In fact, enlisted first line military supervisors have the highest divorce rate of any profession for those under 30, with 30 percent of couples divorcing.
NBC’s hit television show, This is Us, opened its 2019 season by sharing Cassidy’s return from the Marines. Cassidy’s struggle shows the disconnect can extend past just romantic relationships, to veterans’ family dynamics. She struggles to reconnect with her family, tackle home maintenance issues, and respond at an appropriate level when she is upset with her son.
In real life, these kinds of challenges may amplify over time, causing deep loneliness in veterans.
Many veterans talked with us about feeling overly sensitized to the world around them. This hypervigilance was appropriate for the battlefield, but not the soccer field upon return.
One retired colonel said that if he walked into a coffee shop, he’d have everyone in the room categorized, within seconds. Which doesn’t sound very fun when you’re just trying to enjoy the morning.
Veterans experience a different level of vigilance that civilians don’t share, appreciate, or need. Al Burch mentions that veterans are often unfairly judged as cold or uncaring when they were just trained to be stoic, and less rattled by day-to-day ups and downs.
The experience of veterans leaves them with a different risk tolerance, and that impedes connection.
With all these factors you can’t change, how can you return to a “normal life” that does not feel normal? How can you feel seen and understood in a world where very few have been through what you have?
Be patient with yourself, and be open to possibility. Start doing things that help you feel more whole and integrated into the civilian world. Below are some approaches to relieve loneliness while honoring – not abandoning – your past in the service.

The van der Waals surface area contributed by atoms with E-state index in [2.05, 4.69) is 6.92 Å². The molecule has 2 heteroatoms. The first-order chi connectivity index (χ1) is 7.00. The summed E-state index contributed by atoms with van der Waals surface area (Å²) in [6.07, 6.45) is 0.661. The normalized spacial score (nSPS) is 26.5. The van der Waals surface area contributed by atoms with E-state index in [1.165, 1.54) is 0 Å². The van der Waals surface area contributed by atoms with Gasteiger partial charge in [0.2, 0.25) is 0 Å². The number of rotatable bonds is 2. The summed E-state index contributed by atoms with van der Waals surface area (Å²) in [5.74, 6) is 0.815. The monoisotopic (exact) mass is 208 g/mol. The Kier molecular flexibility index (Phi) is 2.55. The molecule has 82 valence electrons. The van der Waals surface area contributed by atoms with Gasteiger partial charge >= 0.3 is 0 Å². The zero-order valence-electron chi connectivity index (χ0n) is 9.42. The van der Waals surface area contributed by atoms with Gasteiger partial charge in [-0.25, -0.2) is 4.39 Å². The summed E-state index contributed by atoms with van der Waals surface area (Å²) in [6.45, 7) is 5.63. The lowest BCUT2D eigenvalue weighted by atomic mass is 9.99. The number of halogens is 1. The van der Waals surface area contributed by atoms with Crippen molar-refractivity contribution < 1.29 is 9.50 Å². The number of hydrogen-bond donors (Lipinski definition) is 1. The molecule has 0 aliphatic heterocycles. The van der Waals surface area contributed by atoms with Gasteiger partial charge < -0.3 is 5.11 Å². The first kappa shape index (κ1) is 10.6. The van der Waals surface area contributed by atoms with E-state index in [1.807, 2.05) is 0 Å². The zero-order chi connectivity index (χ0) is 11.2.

Having served your country may have made you feel disconnected from the civilian world. But your service made you an expert in being a veteran.
So why not try volunteering for veterans’ causes, where you can feel valued for your experience, instead of misunderstood?
Senior Master Sergeant Mike Daggett found his post-military job by volunteering, which led him to start his own nonprofit called Operation FatDag. His nonprofit helps current service members who are at peril of losing a career in the Armed Services to obesity.
Upon return from service, it might feel like a challenge to meet the expectations of civilian employers. Or you might feel strange around your coworkers.
Groups like We Are Project Hero advocate for veterans recovering from or living with injuries, and create exciting athletic events. In October, the group cycled from Santa Cruz to Santa Barbara. The event attracted veterans from around the country, who started off the ride with a full police escort motorcade. Time with others, working toward the same goal, can be a simple yet important bonding experience.
You can also connect over shared struggles in brick-and-mortar support groups, or right here, online and 24/7.
Thinking of dating? Don’t hesitate to explain why you eat quickly or choose the restaurant chair where you face the door. When dating a civilian, it’s ok to explain what you need — share some advice on dating a veteran.
Dating can be a big loneliness-buster for veterans, and in-person meetups aren’t the only answer. One Portland VA doctor sometimes wrote actual prescriptions for veterans to try online dating if they felt shy.
Still not ready to reach out to others? Try some more solitary activities that allow you to connect in a non-threatening way. Start by expressing your experience, or connecting with other vets, over art. Or go on a trip to nature along with other veterans.
Dr. Somnath Saha, a staff physician at the VA Portland Health Care System also suggests getting a pet (or volunteering at a local shelter) for lonely veterans.
She mentions at least one instance when “that cat did more for [a veteran] than anything [the hospital] did.” For veterans, a pet can relieve loneliness just enough to make connecting with people feel do-able.
Take your time, be proud of your experience in the service, and win the battle with loneliness. If you’re a veteran who would just like a listening ear along the way, we’re here at Supportiv any time, any day. Veterans receive a free 30 days of peer support with code SAFETY.
You really are never alone, even when it feels that way.